While e-commerce worries some merchants, it's a huge boost for delivery services like FedEx and UPS.

UPS Manager Dana Kline says e-commerce means her company is even busier than usual this time of year. “We are expecting 28 million pieces on their peak day, which is December 20, which is up about a million from last year," she noted.

UPS is so busy that it's hiring 55,000 temporary workers during the holiday season to deliver gifts.

Those packages are headed for homes, including Lynn Shaner’s. Experts say as more and more people have Internet access and smart phones, online commerce is likely to continue its growth here in the United States and in other countries.

You May Like

Pundits Split Over Long-Term US Role in Afghanistan

Security pact remains condition for American presence beyond 2014; deadline criticized More

US Eyes Islamic State Threat

Officials warn that IS could pose a threat to US homeland More

Video Ukraine: Captured Troops Proof of Russian Role in Separatist Fight

Moscow says Russian troops crossed into Ukrainian territory by mistake More

Featured Videos

Your JavaScript is turned off or you have an old version of Adobe's Flash Player. Get the latest Flash player.
Scientists Unlock Mystery of Bird Flocksi
X
George Putic
August 25, 2014 4:00 PM
How can flocks of birds, schools of fish or herds of antelope suddenly change direction -- all the individuals adjusting their movement in concert, at seemingly the same time? British researchers now have some insights into this behavior, which has puzzled scientists for a long time. VOA's George Putic has more.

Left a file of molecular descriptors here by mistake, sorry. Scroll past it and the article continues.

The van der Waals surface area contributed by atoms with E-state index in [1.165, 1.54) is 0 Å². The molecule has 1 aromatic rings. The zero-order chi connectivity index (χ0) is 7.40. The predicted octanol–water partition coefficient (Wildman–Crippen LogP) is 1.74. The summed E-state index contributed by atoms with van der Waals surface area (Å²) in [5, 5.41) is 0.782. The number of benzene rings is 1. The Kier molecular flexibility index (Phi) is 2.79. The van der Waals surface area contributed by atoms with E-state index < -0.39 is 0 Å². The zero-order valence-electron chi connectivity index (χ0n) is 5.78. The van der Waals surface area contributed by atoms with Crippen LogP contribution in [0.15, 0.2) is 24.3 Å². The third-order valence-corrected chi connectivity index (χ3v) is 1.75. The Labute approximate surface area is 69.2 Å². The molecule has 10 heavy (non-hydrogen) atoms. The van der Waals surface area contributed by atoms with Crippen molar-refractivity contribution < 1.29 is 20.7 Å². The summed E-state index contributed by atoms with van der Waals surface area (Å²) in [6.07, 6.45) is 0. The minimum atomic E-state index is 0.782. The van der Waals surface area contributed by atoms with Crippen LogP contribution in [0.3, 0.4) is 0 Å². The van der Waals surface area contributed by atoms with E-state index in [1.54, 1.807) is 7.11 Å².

Video

Video Scientists Unlock Mystery of Bird Flocks

How can flocks of birds, schools of fish or herds of antelope suddenly change direction -- all the individuals adjusting their movement in concert, at seemingly the same time? British researchers now have some insights into this behavior, which has puzzled scientists for a long time. VOA's George Putic has more.
Video

Video Ukraine: Captured Troops Proof of Russian Role in Separatist Fight

Ukrainian officials say they have captured Russian soldiers on Ukrainian territory -- the latest accusation of Moscow's involvement in the conflict in eastern Ukraine. VOA's Gabe Joselow reports from the Ukrainian side of the battle, where soldiers are convinced of Russia's role.
Video

Video Rubber May Soon Come From Dandelions

Synthetic rubber has been around for more than a century, but quality tires for cars, trucks and aircraft still need up to 40 percent or more natural rubber content. As the source of natural rubber, the rubber tree, is prone to disease and can be affected by bad weather. So scientists are looking for replacements. And as VOA’s George Putic reports, they may have found one in a ubiquitous weed.